Among the constitutive elements of the responsibility to protect (R2P), prevention has been deemed by many as the most important. Drawing on contributions from an international group of academics and practitioners, this book seeks to improve our knowledge of how to operationalize the responsibility to prevent genocide, crimes against humanity, war crimes, and ethnic cleansing.
The central argument is that the responsibility to prevent should be conceptualized as crimes prevention. The first part of the volume develops a strategic framework, which includes identifying the appropriate scope and substance of R2Ps preventive dimension and distinguishing between systemic and targeted approaches. The second section examines some of the tools that can be used, and have been used, to prevent the escalation of dynamics towards the commission of atrocity crimes (tools such as sanctions, mediation, international criminal justice, and the use of military means), as well as the operational challenges that tend to obstruct global efforts to prevent such crimes. The third and final section draws lessons from actual cases of preventive action, both historical and recent, about the relative success of particular tools and approaches.
As the first edited collection of its kind, devoted exclusively to the preventive dimension of R2P, The Responsibility to Prevent intends to inform and shape the growing debate on how to approach atrocity crime prevention and how to build the capacities needed to implement the imperatives at the heart of R2P.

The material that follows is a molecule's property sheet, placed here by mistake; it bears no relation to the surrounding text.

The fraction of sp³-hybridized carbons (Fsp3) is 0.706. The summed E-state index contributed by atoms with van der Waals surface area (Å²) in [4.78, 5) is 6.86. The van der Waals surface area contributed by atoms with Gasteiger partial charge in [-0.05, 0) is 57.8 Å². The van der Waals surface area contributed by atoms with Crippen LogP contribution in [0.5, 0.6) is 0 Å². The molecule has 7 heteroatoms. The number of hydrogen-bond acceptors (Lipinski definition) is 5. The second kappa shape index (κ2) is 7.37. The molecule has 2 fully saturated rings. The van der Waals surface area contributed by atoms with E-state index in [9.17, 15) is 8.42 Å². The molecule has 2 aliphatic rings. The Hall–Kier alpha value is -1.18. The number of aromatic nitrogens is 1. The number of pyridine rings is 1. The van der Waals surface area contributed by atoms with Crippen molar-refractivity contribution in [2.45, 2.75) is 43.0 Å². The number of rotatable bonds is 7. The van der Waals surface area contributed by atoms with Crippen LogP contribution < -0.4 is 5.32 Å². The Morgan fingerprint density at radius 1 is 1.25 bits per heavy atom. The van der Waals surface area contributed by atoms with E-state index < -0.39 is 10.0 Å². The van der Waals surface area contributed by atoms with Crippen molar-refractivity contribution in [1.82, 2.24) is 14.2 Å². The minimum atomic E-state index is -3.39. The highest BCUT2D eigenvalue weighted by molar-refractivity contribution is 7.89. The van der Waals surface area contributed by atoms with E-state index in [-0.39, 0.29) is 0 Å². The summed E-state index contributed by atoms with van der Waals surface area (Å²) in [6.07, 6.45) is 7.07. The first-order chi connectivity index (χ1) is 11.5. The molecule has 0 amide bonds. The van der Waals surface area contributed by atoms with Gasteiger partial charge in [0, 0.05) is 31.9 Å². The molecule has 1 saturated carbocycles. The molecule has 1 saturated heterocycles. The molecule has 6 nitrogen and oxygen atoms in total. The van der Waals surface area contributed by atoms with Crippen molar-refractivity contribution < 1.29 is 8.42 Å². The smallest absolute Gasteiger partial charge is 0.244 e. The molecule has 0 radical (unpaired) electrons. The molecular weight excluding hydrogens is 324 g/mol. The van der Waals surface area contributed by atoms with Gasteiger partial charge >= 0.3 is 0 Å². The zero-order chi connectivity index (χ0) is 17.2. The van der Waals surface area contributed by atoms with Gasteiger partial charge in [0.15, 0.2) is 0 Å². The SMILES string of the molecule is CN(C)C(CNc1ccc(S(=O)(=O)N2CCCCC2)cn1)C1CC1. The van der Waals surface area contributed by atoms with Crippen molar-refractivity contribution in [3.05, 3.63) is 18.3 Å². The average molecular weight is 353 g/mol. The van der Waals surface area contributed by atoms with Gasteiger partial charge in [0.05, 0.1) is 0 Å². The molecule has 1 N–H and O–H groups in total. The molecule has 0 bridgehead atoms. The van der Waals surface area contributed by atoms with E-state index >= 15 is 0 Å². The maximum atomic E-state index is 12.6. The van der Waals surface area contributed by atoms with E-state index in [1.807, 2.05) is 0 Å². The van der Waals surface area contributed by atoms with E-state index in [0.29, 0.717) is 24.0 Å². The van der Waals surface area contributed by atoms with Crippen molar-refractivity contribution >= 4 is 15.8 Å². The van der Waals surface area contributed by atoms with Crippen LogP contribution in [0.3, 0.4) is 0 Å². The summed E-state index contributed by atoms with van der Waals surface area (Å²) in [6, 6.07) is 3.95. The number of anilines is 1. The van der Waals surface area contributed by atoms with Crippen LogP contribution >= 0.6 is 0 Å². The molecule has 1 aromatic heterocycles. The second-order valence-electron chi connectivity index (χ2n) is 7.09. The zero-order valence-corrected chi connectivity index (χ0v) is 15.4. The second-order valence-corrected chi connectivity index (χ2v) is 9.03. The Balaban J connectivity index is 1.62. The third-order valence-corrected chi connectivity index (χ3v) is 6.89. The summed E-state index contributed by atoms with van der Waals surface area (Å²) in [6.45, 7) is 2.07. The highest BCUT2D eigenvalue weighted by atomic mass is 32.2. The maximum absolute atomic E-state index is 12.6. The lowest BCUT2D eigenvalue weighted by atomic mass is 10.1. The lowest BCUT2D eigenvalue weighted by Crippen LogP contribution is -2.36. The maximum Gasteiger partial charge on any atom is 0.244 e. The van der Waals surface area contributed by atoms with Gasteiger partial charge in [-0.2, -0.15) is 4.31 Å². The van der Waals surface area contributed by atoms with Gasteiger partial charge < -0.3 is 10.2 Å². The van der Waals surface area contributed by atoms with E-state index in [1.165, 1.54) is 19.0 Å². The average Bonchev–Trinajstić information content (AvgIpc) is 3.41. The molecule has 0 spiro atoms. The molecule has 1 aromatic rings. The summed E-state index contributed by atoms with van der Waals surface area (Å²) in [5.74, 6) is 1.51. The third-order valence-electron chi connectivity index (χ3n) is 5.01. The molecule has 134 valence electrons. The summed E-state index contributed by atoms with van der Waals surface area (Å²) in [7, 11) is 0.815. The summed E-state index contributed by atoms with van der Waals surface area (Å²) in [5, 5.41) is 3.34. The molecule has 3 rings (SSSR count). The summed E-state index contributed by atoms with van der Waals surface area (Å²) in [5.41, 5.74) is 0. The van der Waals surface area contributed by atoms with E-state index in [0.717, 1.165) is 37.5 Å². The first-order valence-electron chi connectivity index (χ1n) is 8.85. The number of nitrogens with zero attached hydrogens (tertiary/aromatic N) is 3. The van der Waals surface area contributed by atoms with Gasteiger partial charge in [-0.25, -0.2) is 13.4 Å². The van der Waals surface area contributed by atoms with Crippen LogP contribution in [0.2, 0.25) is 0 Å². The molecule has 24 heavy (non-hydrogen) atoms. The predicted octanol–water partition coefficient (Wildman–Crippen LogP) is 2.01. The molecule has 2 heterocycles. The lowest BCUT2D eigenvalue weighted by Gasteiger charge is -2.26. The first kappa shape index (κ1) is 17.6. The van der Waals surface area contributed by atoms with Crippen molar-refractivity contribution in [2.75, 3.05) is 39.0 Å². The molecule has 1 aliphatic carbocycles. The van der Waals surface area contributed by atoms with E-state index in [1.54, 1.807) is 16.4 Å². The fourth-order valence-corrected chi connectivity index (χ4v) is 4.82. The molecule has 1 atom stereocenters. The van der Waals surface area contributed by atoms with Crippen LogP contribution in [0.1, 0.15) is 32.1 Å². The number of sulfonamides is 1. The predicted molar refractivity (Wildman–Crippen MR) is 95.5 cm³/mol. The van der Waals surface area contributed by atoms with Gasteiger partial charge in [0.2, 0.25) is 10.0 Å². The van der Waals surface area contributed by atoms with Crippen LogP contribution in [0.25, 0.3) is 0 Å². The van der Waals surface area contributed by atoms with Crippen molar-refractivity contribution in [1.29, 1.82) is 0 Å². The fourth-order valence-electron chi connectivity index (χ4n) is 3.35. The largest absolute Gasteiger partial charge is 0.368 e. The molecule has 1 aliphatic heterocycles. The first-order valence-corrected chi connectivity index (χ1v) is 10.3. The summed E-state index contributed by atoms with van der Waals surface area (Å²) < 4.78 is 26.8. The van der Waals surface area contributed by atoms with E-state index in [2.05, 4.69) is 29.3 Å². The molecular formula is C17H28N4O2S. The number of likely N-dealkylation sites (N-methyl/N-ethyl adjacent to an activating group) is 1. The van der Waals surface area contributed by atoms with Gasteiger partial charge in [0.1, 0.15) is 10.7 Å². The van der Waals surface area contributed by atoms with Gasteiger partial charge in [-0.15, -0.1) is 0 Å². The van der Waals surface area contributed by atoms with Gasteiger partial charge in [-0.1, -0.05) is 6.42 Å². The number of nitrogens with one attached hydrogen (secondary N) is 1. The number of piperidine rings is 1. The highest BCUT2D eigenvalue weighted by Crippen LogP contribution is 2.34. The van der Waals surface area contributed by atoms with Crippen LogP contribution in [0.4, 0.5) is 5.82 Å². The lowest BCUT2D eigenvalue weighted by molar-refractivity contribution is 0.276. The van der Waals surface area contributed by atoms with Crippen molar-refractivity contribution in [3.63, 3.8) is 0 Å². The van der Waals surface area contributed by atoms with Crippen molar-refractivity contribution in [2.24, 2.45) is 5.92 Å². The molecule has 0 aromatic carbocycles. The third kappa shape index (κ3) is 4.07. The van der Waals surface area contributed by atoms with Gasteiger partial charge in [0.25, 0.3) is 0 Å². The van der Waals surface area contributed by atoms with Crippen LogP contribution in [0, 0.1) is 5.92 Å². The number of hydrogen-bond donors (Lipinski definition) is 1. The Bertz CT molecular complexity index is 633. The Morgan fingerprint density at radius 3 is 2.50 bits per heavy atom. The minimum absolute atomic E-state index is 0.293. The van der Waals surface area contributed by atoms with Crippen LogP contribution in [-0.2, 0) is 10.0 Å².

Professor Welsh is Chair in International Relations at the European University Institute (Florence, Italy) and a Senior Research Fellow at Somerville College, Oxford. She is co-director of the Oxford Institute for Ethics, Law and Armed Conflict. In July 2013, she was named by UN Secretary Ban ki-moon as his Special Adviser on the Responsibility to Protect. Professor Welsh is the author and editor of several books and articles on the responsibility to protect, humanitarian intervention, the UN Security Council, and the principle of sovereignty. She sits on the editorial boards of the journals Ethics and International Affairs and Global Responsibility to Protect, and the Cambridge University Press series in International Relations. From 2014, she will be directing a five-year research project, funded by the European Research Council, on the 'individualization of war'.
Dr Serena Sharma is a Lecturer in the Defence Studies Department at King's College. Prior to joining King's Serena was based at the Oxford Institute for Ethics, Law, and Armed Conflict (ELAC) in Oxford University's Department of International Relations. She also held a Lectureship in International Relations at the Queen's College and a Research Fellowship at Wolfson College, Oxford. In 2010 Serena was appointed as the United Nations Association (UK) Special Advisor on the Responsibility to Protect. She holds a PhD in International Relations and a Masters in Human Rights from the London School of Economics and Political Science (LSE). She has served as an editor and associate editor of Millennium: Journal of International Studies. Prior to commencing her graduate studies, Serena worked with the former Canadian Minister of Foreign Affairs, Lloyd Axworthy.